DUI Checkpoint Set in Cupertino Tonight

Santa Clara County Sheriff’s Deputies will screen motorists at an undisclosed intersection along Stevens Creek Boulevard starting at 7 p.m.


The Santa Clara County Sheriff’s Office Traffic Unit plans a Driving Under The Influence/Drivers License Checkpoint starting at 7 p.m. today on Stevens Creek Boulevard in Cupertino.

Sheriff’s Office officials aren’t saying exactly what intersection the check will be, only that it will continue until 3 a.m. Saturday, Dec. 29.

Deputies will speak with motorists passing through the checkpoint and look for signs of alcohol and/or drug impairment. They also will verify that motorists have a valid driver’s license.

When possible, specially trained deputies will be available to evaluate motorists who are suspected of drug-impaired driving. Motorists who are caught driving impaired by drugs or alcohol can expect jail time, license suspension, and an increase in their auto insurance rates. They also will face fines, miscellaneous fees, DUI classes, and other expenses that can exceed $10,000.

While Sheriff’s Office officials acknowledge the delay to motorists can be frustrating, they will strive to minimize the wait.

According to the Sheriff’s Office, the deterrent effect of DUI checkpoints is a proven resource in reducing the number of people killed and injured in alcohol or drug involved crashes. Research shows that crashes involving alcohol drop by an average of 20 percent when well-publicized checkpoints are conducted often.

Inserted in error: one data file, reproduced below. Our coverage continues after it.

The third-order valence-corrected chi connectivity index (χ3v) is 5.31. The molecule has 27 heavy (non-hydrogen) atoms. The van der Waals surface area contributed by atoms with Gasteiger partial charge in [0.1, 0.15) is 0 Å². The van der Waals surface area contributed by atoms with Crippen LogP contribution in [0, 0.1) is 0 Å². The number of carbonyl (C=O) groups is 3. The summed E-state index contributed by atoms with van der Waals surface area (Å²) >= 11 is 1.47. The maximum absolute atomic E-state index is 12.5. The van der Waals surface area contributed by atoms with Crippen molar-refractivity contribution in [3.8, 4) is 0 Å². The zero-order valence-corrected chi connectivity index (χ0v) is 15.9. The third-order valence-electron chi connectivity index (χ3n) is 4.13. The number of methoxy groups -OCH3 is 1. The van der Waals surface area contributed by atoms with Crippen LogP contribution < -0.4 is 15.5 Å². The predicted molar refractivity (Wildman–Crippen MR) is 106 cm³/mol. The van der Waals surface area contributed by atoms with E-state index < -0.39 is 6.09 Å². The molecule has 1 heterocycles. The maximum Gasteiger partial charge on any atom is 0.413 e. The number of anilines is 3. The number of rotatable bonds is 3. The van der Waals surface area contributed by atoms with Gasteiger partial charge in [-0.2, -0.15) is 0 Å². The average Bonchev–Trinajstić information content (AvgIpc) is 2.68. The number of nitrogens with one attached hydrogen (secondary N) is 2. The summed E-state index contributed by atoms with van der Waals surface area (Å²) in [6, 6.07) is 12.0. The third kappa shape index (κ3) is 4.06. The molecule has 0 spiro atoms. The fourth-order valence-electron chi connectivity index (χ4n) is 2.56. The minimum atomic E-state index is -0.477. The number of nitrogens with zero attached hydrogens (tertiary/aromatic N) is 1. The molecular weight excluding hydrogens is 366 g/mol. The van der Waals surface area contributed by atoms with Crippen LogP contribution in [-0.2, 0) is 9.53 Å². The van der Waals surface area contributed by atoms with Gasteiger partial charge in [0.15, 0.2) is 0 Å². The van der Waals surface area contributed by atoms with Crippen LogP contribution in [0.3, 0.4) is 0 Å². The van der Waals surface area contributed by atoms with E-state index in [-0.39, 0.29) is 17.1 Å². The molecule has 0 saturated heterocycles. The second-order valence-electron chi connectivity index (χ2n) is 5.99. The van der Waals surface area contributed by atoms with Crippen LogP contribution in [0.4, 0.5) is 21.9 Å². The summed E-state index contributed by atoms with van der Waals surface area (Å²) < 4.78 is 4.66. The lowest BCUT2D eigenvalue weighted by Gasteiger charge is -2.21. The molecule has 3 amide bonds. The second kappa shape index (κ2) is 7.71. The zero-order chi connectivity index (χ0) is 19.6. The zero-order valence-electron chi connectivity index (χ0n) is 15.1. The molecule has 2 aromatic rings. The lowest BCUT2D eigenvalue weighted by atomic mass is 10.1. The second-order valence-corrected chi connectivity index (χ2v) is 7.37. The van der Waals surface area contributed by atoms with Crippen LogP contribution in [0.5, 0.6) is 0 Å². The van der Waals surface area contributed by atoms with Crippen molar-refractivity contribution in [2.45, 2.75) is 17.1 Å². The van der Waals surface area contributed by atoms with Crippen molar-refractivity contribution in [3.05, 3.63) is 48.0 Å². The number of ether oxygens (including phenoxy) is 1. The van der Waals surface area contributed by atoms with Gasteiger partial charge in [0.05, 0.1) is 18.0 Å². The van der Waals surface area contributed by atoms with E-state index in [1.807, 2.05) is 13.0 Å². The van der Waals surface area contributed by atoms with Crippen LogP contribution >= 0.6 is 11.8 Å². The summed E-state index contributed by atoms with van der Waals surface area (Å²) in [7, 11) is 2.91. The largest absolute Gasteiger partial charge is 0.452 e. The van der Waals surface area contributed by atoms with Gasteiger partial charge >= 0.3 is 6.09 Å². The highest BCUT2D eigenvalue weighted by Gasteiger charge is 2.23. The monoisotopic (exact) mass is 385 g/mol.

In 2010, more than 10,000 people were killed nationally in motor vehicle traffic crashes that involved at least one driver or motorcycle rider with a blood alcohol concentration of .08 percent or higher. In California, there were 791 deaths.

According to the National Highway Traffic Safety Administration, checkpoints have provided the most effective documented results of any of the DUI enforcement strategies, while also yielding considerable cost savings of $6 for every $1 spent.

“DUI Checkpoints have been an essential part of the phenomenal reduction in DUI deaths that we witnessed since 2006 in California,” said Christopher J. Murphy, Director of the Office of Traffic Safety.

Funding for the Cupertino checkpoint is provided by a grant from the California Office of Traffic Safety, through the National Highway Traffic Safety Administration.

Sheriff’s Department officials are advising people that if they see a drunk driver they should call 9-1-1 and report the details.

-- The Santa Clara County Sheriff’s Department contributed to this report.

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Mark Burns December 30, 2012 at 02:10 AM
Would the Patch staff delete it if a reader posted where the checkpoint was?
Rob Klindt December 30, 2012 at 03:50 AM
No, not at all.


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